Old World Charm Meets New Reality: VR at the Venice Film Festival
The oldest film festival in the world embraces a new medium: La Mostra Internazionale d’Arte Cinematografica is the first to have launched a competitive section for virtual reality works alone. With 22 titles in the competition, the VR program allowed visitors to experience the newest applications of the VR technology in three different ways: a theater to watch screenings on rotating white chairs allowing for a 360-degree view; secondly, oculus stand ups to watch interactive works; and finally, installations. All of the three prizes were delivered by the president of the VR jury, American director John Landis, at an award ceremony that preceded the announcement of the Golden Lion Award.
In the past couple of years, festivals have started to include virtual reality rooms to allow multiple users to delight in the fascination of the headset. Cannes included Carne y Arena, an installation created by Oscar-winning director Alejandro Iñárritu. Other festivals, such as Sundance, Tribeca, Toronto, Geneva and Dubai, have all included small VR showcases; and now Venice has gone even further, dedicating an entire island to experience them. Just in front of the Lido a rapid boat ride would lead journalists to the Lazzaretto Vecchio, a historical gem of the Venetian Lagoon. In 1423, the isle was chosen by the Senate of the Serenissima Republic to establish the first hospital in the world for the treatment of plague-infected people. The enchanting building of that distant era created a contemplative setting for the futuristic medium to unfold its artistry. Visitors felt as if they were wandering in an art venue.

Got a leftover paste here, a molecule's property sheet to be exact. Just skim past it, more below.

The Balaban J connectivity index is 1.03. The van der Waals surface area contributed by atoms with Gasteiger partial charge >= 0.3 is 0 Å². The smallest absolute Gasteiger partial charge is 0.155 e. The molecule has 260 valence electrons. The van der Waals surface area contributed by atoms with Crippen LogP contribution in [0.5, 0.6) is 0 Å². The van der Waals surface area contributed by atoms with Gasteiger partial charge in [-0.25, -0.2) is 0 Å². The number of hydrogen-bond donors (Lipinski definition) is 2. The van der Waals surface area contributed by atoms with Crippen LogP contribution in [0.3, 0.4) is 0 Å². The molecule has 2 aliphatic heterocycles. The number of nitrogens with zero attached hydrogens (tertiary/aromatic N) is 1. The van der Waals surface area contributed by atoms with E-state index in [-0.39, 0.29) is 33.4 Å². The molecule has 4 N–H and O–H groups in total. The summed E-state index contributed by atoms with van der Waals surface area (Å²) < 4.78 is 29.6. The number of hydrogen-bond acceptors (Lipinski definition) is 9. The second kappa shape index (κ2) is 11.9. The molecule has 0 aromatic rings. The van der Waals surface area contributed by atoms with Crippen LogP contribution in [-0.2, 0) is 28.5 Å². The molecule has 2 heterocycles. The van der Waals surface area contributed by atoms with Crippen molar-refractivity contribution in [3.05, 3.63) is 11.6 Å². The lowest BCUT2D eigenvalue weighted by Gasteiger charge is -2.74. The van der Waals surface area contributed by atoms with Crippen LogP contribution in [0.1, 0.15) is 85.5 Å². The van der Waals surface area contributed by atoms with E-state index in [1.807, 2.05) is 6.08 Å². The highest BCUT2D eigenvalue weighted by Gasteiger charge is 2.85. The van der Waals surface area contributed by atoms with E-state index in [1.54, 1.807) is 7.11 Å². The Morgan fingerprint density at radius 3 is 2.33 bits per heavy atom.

Alberto Barbera, the festival’s artistic director, declared that “until just a few months ago [VR] was considered little more than the latest technological gimmick.” He proved to have foreseen its incommensurable potential in the art of cinematic storytelling, by creating a parallel exhibition space and competition within the Mostra del Cinema. The result was remarkable: the VR section, that was open to the press from August 31st to September 5th, registered over 3,000 visitors.
As regards the prizes, the Best VR Story Award (for linear content) went to Bloodless by South Korean filmmaker Gina Kim. Based on a true story, the 12-minute-long VR film tells of the last moments of life of a sex worker, who was brutally killed by an American soldier in a U.S. army camp-town in South Korea in the early 1990s.
The VR installation created by Huang Chien-hsin (黃心健), an art professor at National Chengchi University’s (NCCU) College of Communication, and American singer-songwriter Laurie Anderson won Best VR Experience Award. La Camera Insabbiata allows viewers to lose themselves in a fully interactive and immersive animation journey, as the reader flies through an enormous structure made of words, drawings and stories. Once you enter, you are free to roam and fly. Words sail through the air as emails. They fall into dust. They form and reform.
The Short film Arden’s Wake by American Eugene YK Chung won the Best Virtual Reality Award, which is the highest recognition for projects running in the competitive VR section, which the Venice Festival launched for the first time ever this year. This 16-minute-long animation feature tells the story of a little girl who lives with her father on the water. Eugene Chung thanked the festival’s organizers for “taking a chance and a leap of faith on virtual reality.” He further emphasized: “This is a new art form, and it is an incredible honor that the world’s oldest film festival has embraced for the first time this art form in official competition.”